Skiing in the desert? Nothing in the game is more ridiculous

What better sums up the perpetual decline of modern life than the news that the 2029 Asian Winter Games will be held in Saudi Arabia?

Skiing in the desert? why not? The only way to cope these days is to tackle the slow collapse of the global financial system or watch Erling Hollande play football.

Even by the standards of the contemporary news cycle, hosting an event that represents the coldest weather in one of the world’s most prominent bread-rich nations should raise eyebrows.

Winter sports conjure up certain images. Playboy music high ginkgo on the high peaks of the Alps. Eastern European teenagers wear sequins and spin a triple selcho into a piped Tchaikovsky. The Snowboard Brothers perform tricks at the Colorado Stoner Belt. A strict Scottish mum stares at a curling stone as he slides into the ring.

Anything related to camels? number?

Times have changed when it comes to the ridiculous bidding of sporting events. Could it be decades since plans to bring the Summer Olympics to Dublin, a city with no 50m swimming pool and no subway yet? The idea was laughed out of town, and the politician behind it, Fine Gael Kay Mitchell, became synonymous with a certain kind of Celtic Tiger-era glory.

The big difference these days is that grand visions can happen if you have the fossil fuel wealth of an ambitious Arab tyrant. In fact, when you hear about the things Saudi Prince Mohammed bin Salman has planned for NEOM, the futuristic $500 billion city that will host the 2029 Asian Winter Games, the Bedouin bobsleigh sounds pretty cool.

The crown prince dreamed up NEOM shortly after ousting several of his cousins ​​and uncles to become de facto ruler following his father King Salman’s ascension to the throne in 2015. The economy was a simple business: selling oil to the world and to distribute money to a large group of royal sponge owners who lived a life. Wandering debauchery is far removed from the moral constraints of the desert kingdom.

Even before he came to power, Mohammed bin Salman presented himself as a modernizer, storming the boards of Wall Street and Silicon Valley and investing billions in Saudi Arabia in hopes of re-establishing its status as a modern economy . the outside.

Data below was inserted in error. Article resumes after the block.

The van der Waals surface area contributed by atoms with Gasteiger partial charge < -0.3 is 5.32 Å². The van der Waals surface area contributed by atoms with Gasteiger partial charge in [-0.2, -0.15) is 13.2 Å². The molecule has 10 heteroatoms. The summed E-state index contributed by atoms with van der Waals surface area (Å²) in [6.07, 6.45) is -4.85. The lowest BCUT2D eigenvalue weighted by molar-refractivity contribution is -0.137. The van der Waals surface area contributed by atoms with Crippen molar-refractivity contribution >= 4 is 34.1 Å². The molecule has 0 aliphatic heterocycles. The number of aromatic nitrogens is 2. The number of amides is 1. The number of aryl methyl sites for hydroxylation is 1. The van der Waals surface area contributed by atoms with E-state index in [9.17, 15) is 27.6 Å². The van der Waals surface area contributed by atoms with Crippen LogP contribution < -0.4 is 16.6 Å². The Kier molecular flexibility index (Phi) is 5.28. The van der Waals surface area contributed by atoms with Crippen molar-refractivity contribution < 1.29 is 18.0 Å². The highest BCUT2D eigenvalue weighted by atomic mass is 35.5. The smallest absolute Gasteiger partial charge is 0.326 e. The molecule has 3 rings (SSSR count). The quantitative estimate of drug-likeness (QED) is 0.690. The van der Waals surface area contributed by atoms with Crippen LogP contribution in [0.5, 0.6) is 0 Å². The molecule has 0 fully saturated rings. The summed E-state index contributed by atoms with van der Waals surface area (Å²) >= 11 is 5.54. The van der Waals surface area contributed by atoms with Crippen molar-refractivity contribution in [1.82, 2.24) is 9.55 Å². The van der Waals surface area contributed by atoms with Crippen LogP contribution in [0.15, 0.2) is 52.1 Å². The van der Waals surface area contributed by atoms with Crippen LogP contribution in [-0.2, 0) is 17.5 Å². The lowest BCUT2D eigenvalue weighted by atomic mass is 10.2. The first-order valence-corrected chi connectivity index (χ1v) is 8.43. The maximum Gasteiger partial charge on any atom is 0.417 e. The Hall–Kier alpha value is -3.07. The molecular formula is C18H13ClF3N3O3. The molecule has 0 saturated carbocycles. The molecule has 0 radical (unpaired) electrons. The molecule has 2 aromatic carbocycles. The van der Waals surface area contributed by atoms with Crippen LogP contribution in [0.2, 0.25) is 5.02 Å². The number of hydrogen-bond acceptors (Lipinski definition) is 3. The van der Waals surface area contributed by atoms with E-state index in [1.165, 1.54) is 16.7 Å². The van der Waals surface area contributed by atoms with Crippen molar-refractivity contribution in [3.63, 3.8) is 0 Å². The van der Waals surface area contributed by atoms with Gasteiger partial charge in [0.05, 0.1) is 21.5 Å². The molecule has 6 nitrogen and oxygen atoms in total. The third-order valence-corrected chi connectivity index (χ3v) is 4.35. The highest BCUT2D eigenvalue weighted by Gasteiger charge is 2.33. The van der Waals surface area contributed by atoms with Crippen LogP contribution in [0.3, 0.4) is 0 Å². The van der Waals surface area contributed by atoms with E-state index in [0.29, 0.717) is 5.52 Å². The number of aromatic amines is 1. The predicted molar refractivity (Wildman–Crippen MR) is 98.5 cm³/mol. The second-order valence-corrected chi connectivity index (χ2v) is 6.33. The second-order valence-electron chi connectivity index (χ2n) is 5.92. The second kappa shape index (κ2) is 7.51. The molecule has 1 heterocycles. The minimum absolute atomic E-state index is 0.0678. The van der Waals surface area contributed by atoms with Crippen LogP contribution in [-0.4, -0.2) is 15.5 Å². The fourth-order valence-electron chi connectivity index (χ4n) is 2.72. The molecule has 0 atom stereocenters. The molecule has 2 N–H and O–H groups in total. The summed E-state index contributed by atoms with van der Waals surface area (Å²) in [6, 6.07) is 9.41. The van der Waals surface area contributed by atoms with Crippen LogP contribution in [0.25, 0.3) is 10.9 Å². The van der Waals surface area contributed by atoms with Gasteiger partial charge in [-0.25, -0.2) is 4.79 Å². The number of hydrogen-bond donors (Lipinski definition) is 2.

But he lamented that the West saw Saudi Arabia as a big and stupid moneylender and showed no interest in paying it off by investing in the kingdom. Outsiders hate the idea of ​​hardened clerics beheading people because they want an endless supply of cash. That is why Mohammed bin Salman dreamed of NEOM, a Greek word meaning “new” and “future”, located in an arid region near the Jordanian border inhabited by only a few unfortunate Bedouin tribes.

NEOM will be far from the stupid bureaucracy and fanatical Wahhabi clerics in the big cities, which means Mohammed bin Salman can do whatever he wants. It will be a cutting-edge technology haven and a thriving hub for business and innovation. Located in the heart of the city is a 100-mile stretch of city called The Line, a narrow stretch of futuristic development bordered by two tall glass skyscrapers.

Glow-in-the-dark beaches, flying cars and robot attendants will enable people to snorkel in the Red Sea or rock climb in the Sarawat Mountains. He wanted a full satellite floating into the night sky and desalination plants to overcome the fact that there was no real clean water in the area. Western bankers and investment advisers lined up to tell him how wonderful everything was.

Of course, this whole ridiculous empire is nothing new to this church’s readers, who have seen Saudi Arabia upstage the entire world of sports in recent years. It started with Formula 1, horse racing and boxing, escalated to an outrageous, earthquake-damaged golf tour and the purchase of a 130-year-old English football club, and now includes a potential bid to host the 2030 World Cup. the news this week is that the cream of Lugers in Asia is about to slide into the sandy wastes of the Arabian Peninsula, it’s not as hyped as it once was.

All of this is happening alongside brutal opposition to Saudi Arabia, ongoing human rights abuses and allegations of sports-laundering that are hardly a problem. Mohammed bin Salman is a great, modern visionary who does not defy internal opposition.

The spirit of the story is driven by the sheer vanity of one man and the relentless tenderness of his greedy fellow travelers, giving it a certain destructive quality. Five years since its inception and three years before its planned completion, there has been little progress in construction on NEOM. The Sarawat Mountains, which will host the Asian Winter Games in 2029, usually get a light dusting of snow, requiring man-made production beyond what experts believe is possible. Regional analysts have begun to speculate whether the project’s recklessness could actually bankrupt Saudi Arabia.

It was reported last month that a left-wing Israeli newspaper had sparked outrage in Saudi royal circles. The anonymous source told the paper: “The general concern is that he will become like the Shah of Iran, making plans that are incredibly out of touch with reality and no one will ask him to pay attention.” The report notes that “the last Shah of Iran, a Western-style authoritarian ruler who promoted authoritarian practices and modernization reforms, was overthrown in 1979 during the Iranian Islamic Revolution.”

It is unclear how the fortunes of the Saudi speed skating team may be affected.

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